For a more in-depth look at the economy, check out the link below:
One of my favorite leading indicators, building permits have slowed a bit in recent months. This may be temporary, as we may see continued strong demand from Millennials entering the housing market over the next 5-7 years, but the economic boost new homes bring cannot be ignored.
Whether the housing market slows or not, the more immediate question is what happens AFTER the summer is over. Obviously most people had their vacations cancelled in 2020. They were able to use their stimulus checks to upgrade their homes, buy cars, and spend on other items, so they may still have some extra money in the budget to spend. After Labor Day, we should have a better gauge of real economic activity. Those who couldn't work due to child care issues should be able to return to work, the extended unemployment benefits will be over, and as I said in item 2 above, there won't be stimulus checks arriving every few months (other than the pre-payment of the child tax credit on a monthly basis from July - December).
In other words, come September, we'll have a better idea of whether or not the economy is able to stand on its own.
4.) COVID Cases / Vaccine Distribution
I know anytime we discuss COVID we risk getting political. For what it's worth, I'm an Independent so have no dog in this fight. I try to base anything I say on data and research. As expected the distribution of the COVID vaccines has helped reduce COVID down to manageable levels in most parts of the country. This has led to pretty much the whole country being open with fewer (if any) restrictions.
The number of Americans receiving the vaccine is far below what scientists have said would help stamp out COVID completely. Already we are seeing the "Delta" variant (the one that originated in India) cause severe problems in other countries. It is also now showing up in the US. This is worth watching.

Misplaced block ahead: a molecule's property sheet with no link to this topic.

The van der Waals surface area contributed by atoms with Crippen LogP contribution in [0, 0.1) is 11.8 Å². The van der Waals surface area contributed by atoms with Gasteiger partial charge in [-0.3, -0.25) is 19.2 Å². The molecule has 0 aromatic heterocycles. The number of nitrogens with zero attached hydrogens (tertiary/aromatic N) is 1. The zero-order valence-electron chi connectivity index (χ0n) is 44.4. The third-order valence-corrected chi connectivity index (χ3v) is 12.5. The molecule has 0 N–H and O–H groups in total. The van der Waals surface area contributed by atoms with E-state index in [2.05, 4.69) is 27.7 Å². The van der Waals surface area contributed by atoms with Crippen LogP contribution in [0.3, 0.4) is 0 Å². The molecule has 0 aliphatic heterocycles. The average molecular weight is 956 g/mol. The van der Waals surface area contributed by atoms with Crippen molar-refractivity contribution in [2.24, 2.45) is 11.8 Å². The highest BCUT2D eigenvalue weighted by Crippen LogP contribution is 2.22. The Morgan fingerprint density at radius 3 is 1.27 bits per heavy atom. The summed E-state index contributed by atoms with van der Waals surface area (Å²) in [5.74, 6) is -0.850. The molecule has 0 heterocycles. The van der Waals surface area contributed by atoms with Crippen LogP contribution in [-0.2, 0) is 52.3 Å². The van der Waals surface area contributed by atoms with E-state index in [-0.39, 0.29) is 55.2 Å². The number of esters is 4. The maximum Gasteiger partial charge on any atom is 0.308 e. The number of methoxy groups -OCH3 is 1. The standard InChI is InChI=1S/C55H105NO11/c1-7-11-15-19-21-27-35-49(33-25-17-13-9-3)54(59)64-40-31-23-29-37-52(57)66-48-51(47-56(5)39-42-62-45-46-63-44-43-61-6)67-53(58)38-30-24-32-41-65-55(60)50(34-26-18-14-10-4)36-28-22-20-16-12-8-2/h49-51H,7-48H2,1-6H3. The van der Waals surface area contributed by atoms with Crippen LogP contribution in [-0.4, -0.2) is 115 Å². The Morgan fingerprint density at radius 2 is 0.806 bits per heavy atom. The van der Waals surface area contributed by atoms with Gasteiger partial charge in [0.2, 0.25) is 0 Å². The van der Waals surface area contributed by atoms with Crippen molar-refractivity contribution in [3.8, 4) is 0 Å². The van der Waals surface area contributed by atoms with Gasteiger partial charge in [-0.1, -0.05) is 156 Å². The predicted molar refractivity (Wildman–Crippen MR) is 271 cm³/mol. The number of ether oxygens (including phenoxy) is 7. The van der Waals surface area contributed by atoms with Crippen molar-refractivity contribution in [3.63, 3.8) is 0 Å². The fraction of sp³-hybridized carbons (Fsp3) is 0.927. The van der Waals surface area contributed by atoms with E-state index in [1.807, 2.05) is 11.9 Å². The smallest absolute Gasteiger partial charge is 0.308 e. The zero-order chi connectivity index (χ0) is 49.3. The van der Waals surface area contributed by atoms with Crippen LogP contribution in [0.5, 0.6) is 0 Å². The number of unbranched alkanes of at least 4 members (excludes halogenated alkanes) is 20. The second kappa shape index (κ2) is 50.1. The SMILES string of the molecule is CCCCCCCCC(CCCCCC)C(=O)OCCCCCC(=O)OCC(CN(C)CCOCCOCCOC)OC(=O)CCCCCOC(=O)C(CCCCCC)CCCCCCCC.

Cases have already been increasing in parts of the country.
So far, most states positivity rates are below the 3% level scientists have used to indicate the need for restrictions. Missouri and Oklahoma for whatever reason are outliers, with both approaching a 10% positivity rate.
I think it's safe to say we are all fatigued and don't want to regress back into restrictions on businesses, activities, and personal freedom. From an economic perspective, I think it's safe to say this would damage the economy meaning. Whether or not the market could withstand a fall return of COVID restrictions would depend on how much economic damage the restrictions would cause and how quickly the Fed and Congress would jump in to try to save it.
What do the cracks mean for our investments?
At this point, nothing has changed. While some of our models are growing cautious, all remain at or near maximum bullish indications. Remember, we follow the data, not anybody's opinions (including our own). If the big market participants start growing concerned about these cracks, it will show up in the data, and our models are designed to pre-emptively get out ahead of them.
Just as we illustrated during COVID, the 2011 Debt Ceiling Circus, the Financial Crisis, and the 2000-2002 Tech Crash, we ignore the noise and can quickly shift from bullish to bearish in our positioning.
If you have money outside of SEM and especially if you are retired or planning on retiring in the next 5-10 years, I would encourage you to take our free financial check-up to ensure your money can withstand any additional damage to the pillars that have been holding up the market.